By Neil Pascale
Steps BRP has taken this year to increase its R&D capabilities might never completely vanquish the “research and development to-do list,” but it will certainly help reduce it.
The Canadian manufacturer spent more than $40 million in the past 18 months to develop company R&D facilities, including two in Canada and one in Austria.
The impact of the new facilities might not be felt in 2008, but certainly beyond that.
“Innovation is the name of the game in our industry,” said BRP CEO Jose Boisjoli in a wide-ranging interview with Powerports Business. “Five years down the road, our product
will come with advanced technology at a
faster pace, and it’s because we made those investments to 2007.”
That’s not to say there won’t always be more projects the company would like to do than its R&D staff can handle. The company experienced that recently as it decided to pursue its first-ever on-road project, the three-wheeled Spyder, instead of entering the growing side-by-side market.
“It’s not a question of money. It’s a question of resources,” Boisjoli said in why BRP decided to focus its R&D on the Spyder and not on both a new on-road vehicle and a side-by-side. “We have to decide where to invest the resources, and we decided to invest in the Can-Am roadster before the side-by-side business. But it will come.”
When BRP will debut its first-ever
side-by-side isn’t being made public, but Boisjoli does think a UTV fits with the company’s
Can-Am brand name, which it uses for its sport ATVs and Spyder.
“One day we’ll have a side-by-side,” Boisjoli said. “That’s clear.”
Boisjoli indicated BRP also is looking closely at the PWC market and seeing where it can take its market-share leading brand, Sea-Doo. According to Statistical Surveys, Sea-Doo was able to gain market share percentage in 2006.
“Right now in the watercraft business all the product is similar,” Boisjoli said of the entire PWC market. “I think the watercraft industry can grow if we come with true innovation. It’s definitely something we’re working on, to come with something that will change the rule of the industry again. But we’re not there.”
He does, however, see the PWC market as healthy, even as it has remained flat over the past few years. Boisjoli cites “the profitability per unit, the profitability of the used product and also the profitability for winterizing and storing the customer’s unit” as reasons why the PWC segment remains “a profitable business for the dealers and the OEM.”
International growth in the PWC segment — as well as in the snowmobile sector — also has helped. Boisjoli said Sea-Doo has seen some sales growth in Europe, Australia and South America.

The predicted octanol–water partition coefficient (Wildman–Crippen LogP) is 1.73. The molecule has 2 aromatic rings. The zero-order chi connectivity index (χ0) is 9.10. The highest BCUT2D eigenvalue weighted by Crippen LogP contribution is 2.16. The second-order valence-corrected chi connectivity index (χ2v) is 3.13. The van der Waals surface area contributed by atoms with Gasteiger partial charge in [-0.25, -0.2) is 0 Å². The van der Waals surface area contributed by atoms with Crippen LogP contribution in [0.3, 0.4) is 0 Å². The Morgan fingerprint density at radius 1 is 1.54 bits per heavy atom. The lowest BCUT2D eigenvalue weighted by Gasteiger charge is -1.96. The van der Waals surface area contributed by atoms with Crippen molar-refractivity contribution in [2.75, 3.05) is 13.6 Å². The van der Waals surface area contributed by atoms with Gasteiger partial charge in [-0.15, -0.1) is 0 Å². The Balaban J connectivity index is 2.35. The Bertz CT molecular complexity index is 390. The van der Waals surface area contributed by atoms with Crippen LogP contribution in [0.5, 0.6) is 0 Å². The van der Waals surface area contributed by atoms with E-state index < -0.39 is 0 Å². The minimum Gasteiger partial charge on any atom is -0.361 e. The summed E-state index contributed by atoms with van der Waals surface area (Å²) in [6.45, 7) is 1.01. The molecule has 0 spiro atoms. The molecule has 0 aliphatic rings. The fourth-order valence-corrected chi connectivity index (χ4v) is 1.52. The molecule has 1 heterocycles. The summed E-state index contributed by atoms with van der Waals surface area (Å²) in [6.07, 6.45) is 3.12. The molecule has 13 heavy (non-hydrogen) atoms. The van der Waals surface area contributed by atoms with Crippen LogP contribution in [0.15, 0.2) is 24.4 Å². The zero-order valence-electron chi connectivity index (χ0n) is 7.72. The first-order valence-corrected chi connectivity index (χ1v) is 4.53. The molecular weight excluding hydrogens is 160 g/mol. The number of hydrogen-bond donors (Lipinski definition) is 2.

International plans — as well as the U.S. timetable — for the Spyder’s rollout have been moved up. Boisjoli said the second and third phases of the Spyder rollout for North America have been moved up six months. What states and Canadian provinces will be part of the second and third phases of the Spyder rollout has yet to be announced, although the manufacturer has scheduled a February dealer meeting to tackle the subject.
BRP also will be distributing the Spyder in more countries than it had originally planned. What’s driving the increase, not to mention the quickening of the vehicle’s rollout in the United States? Consumer demand, Boisjoli said.
“We have had very positive response from dealers and consumers,” said Boisjoli, noting the deposits BRP has received on Spyders already outnumber its expectations of 2,500.
BRP built the first 900 Spyders by late October at its Valcourt, Canada, production plant and was set to return to production by the third week of December. The company was then expected to remain in Spyder production until at least the beginning of summer.
Despite having a new business segment, BRP has chosen to stay within its own dealer network to sell and distribute the Spyder rather than look for new dealers. BRP’s goal, Boisjoli said, is to eventually have half of its North American dealer network selling the on-road vehicle.
Boisjoli has said before that he would not be surprised to see another large powersports manufacturer enter this new “roadster” segment of on-highway vehicles.
“I think everyone is looking at us, and they’ll see how successful we are,” he said. “I’m expecting that some will come to this new segment at one point, but I have no indication” that any OEMs have taken that step yet.
Boisjoli also stated previously that the Can-Am roadster will include different variations in the future, something that undoubtedly will be dreamed up at one of the new R&D centers that are currently being built. Those centers include the design and innovation center in Valcourt, an advanced technologies center with the University of Sherbrooke in Quebec and a center for the development of new engine technologies in Austria.
“I’m really, really excited about this,” Boisjoli said, “because I think there is more and more competition from low-cost countries” and the key to staying ahead of them is ensuring new BRP product is at least five years advanced from any technology that has been copied and put on the market.
By Neil Pascale